<span class="mw-page-title-main">Foreign relations of the Ottoman Empire</span> Overview of the foreign relations of the Ottoman Empire

The foreign relations of the Ottoman Empire were characterized by competition with the Persian Empire to the east, Russia to the north, and Austria to the west. The control over European minorities began to collapse after 1800, with Greece being the first to break free, followed by Serbia. Egypt was lost in 1798–1805. In the early 20th century Austria-Hungary annexed Bosnia and Herzegovina, the Bulgarian Declaration of Independence soon followed. The Ottomans lost nearly all their European territory in the First Balkan War (1912–1913). The Ottoman Empire allied itself with the Central Powers in the First World War, and lost. The British successfully mobilized Arab nationalism. The Ottoman Empire thereby lost its Arab possessions, and itself soon collapsed in the early 1920s. For the period after 1923 see Foreign relations of Turkey.

<span class="mw-page-title-main">Sultanate of Ternate</span> Sultanate

The Sultanate of Ternate, previously also known as the Kingdom of Gapi is one of the oldest Muslim kingdoms in Indonesia besides the sultanates of Tidore, Jailolo, and Bacan.

<span class="mw-page-title-main">Gunpowder empires</span> Ottoman, Safavid and Mughal empires from the 16th to 18th centuries

The gunpowder empires, or Islamic gunpowder empires, is a collective term coined by Marshall G. S. Hodgson and William H. McNeill at the University of Chicago, referring to three early modern Muslim empires: the Ottoman Empire, Safavid Empire and the Mughal Empire, in the period they flourished from mid-16th to the early 18th century. These three empires were among the most stable empires of the early modern period, leading to commercial expansion, and patronage of culture, while their political and legal institutions were consolidated with an increasing degree of centralization. They stretched from Central Europe and North Africa in the west to Bengal and Arakan in the east. Hodgson's colleague William H. McNeill expanded on the history of gunpowder use across multiple civilizations including East Asian, South Asian and European powers in his "The Age of Gunpowder Empires". Vast amounts of territory were conquered by the gunpowder empires with the use and development of the newly invented firearms, especially cannon and small arms, in the course of imperial expansion. Like in Europe, the introduction of gunpowder weapons prompted changes such as the rise of centralized monarchical states.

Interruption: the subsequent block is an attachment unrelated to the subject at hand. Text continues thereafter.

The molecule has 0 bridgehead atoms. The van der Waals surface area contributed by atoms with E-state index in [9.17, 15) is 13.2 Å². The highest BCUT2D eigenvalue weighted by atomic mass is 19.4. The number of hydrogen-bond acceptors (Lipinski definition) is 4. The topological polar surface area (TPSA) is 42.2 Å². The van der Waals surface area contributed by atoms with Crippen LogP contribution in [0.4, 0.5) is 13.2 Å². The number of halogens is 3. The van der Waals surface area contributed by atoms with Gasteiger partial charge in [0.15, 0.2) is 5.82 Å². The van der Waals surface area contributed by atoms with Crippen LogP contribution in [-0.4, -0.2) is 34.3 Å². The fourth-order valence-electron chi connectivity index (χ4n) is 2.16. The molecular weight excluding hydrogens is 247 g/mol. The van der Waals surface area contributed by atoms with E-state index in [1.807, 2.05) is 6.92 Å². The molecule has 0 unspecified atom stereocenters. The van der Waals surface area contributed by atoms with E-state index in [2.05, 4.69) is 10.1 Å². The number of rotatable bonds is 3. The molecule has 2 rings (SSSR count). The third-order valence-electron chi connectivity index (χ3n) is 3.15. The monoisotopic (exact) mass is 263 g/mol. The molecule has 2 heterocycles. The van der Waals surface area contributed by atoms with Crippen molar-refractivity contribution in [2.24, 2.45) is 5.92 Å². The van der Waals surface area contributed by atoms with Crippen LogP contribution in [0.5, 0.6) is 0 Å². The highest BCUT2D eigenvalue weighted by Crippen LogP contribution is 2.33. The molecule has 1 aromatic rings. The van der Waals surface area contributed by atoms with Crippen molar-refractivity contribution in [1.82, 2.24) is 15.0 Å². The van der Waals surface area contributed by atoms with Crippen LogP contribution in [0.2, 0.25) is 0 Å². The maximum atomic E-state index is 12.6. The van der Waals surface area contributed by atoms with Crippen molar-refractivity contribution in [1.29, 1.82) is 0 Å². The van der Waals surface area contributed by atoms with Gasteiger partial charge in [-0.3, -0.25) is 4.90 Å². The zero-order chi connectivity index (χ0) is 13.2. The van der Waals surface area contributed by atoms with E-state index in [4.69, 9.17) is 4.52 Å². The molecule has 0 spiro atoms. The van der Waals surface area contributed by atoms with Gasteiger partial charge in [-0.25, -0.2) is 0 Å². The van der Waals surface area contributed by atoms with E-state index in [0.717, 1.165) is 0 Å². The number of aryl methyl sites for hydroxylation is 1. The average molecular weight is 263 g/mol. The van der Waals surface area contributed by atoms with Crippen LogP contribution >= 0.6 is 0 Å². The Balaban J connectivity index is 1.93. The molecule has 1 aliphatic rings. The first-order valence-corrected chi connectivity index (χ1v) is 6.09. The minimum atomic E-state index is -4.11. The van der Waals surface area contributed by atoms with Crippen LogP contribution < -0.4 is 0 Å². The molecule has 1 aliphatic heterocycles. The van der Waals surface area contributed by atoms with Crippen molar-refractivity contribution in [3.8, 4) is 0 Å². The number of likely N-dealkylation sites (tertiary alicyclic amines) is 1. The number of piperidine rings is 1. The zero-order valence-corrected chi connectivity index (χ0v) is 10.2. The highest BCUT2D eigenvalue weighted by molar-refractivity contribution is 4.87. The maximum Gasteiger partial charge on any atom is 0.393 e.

<span class="mw-page-title-main">Selim I</span> 9th Sultan of the Ottoman Empire from 1512 to 1520

Selim I, known as Selim the Grim or Selim the Resolute, was the sultan of the Ottoman Empire from 1512 to 1520. Despite lasting only eight years, his reign is notable for the enormous expansion of the Empire, particularly his conquest between 1516 and 1517 of the entire Mamluk Sultanate of Egypt, which included all of the Levant, Hejaz, Tihamah and Egypt itself. On the eve of his death in 1520, the Ottoman Empire spanned about 3.4 million km2 (1.3 million sq mi), having grown by seventy percent during Selim's reign.

This is a timeline of the 17th century.

References

  1. Modern reference works on the period tend to follow the introduction of the Gregorian calendar for the sake of clarity; thus NASA's lunar eclipse catalogue states "The Gregorian calendar is used for all dates from 1582 Oct 15 onwards. Before that date, the Julian calendar is used." For dates after 15 October 1582, care must be taken to avoid confusion of the two styles.
  2. Modern reference works on the period tend to follow the introduction of the Gregorian calendar for the sake of clarity; thus NASA's lunar eclipse catalogue states "The Gregorian calendar is used for all dates from 1582 Oct 15 onwards. Before that date, the Julian calendar is used." For dates after 15 October 1582, care must be taken to avoid confusion of the two styles.
  3. de Vries, Jan (14 September 2009). "The limits of globalization in the early modern world". The Economic History Review. 63 (3): 710–733. CiteSeerX   10.1.1.186.2862 . doi:10.1111/j.1468-0289.2009.00497.x. JSTOR   40929823. S2CID   219969360. SSRN   1635517.
  4. Singh, Sarina; Lindsay Brown; Paul Clammer; Rodney Cocks; John Mock (2008). Pakistan & the Karakoram Highway. Vol. 7, illustrated. Lonely Planet. p. 137. ISBN   978-1-74104-542-0 . Retrieved 23 August 2010.
  5. Babur (2006). Babur Nama. Penguin Books. p. vii. ISBN   978-0-14-400149-1.
  6. "16th Century Timeline (1501 to 1600)". fsmitha.com. Archived from the original on February 3, 2009.
  7. "History of Smallpox – Smallpox Through the Ages" Archived 2019-09-24 at the Wayback Machine . Texas Department of State Health Services.
  8. Ricklefs (1991), p.23
  9. "A LIST OF NATIONAL EPIDEMICS OF PLAGUE IN ENGLAND 1348–1665". Archived from the original on 2009-05-08. Retrieved 2009-04-25.
  10. 1 2 Ricklefs (1991), page 24
  11. The Sweating Sickness. Story of London.. Accessed 2009-04-25. Archived 2009-05-03.
  12. Sandra Arlinghaus. "Life Span of Suleiman the Magnificent 1494–1566". Personal.umich.edu. Retrieved 2013-05-05.
  13. 1 2 3 4 5 Ricklefs (1991), page 25
  14. "La Terra De Hochelaga – Jaques Cartier a Hochelaga". jacquescarter.org. Archived from the original on December 23, 2008.
  15. "The Lusiads". World Digital Library . 1800–1882. Retrieved 2013-08-31.
  16. Schwieger, Peter (2014). The Dalai Lama and the Emperor of China: a political history of the Tibetan institution of reincarnation. New York: Columbia University Press. ISBN   9780231538602. OCLC   905914446.
  17. Miller, George, ed. (1996). To The Spice Islands and Beyond: Travels in Eastern Indonesia. New York: Oxford University Press. pp. xv. ISBN   967-65-3099-9.
  18. Luc-Normand Tellier (2009). " Urban world history: an economic and geographical perspective ". PUQ. p.308. ISBN   2-7605-1588-5
  19. 1 2 3 4 5 6 Ricklefs (1991), page 27
  20. 1 2 Ricklefs (1991), page 28
  21. Polybius: The Rise Of The Roman Empire, Page 36, Penguin, 1979.

Further reading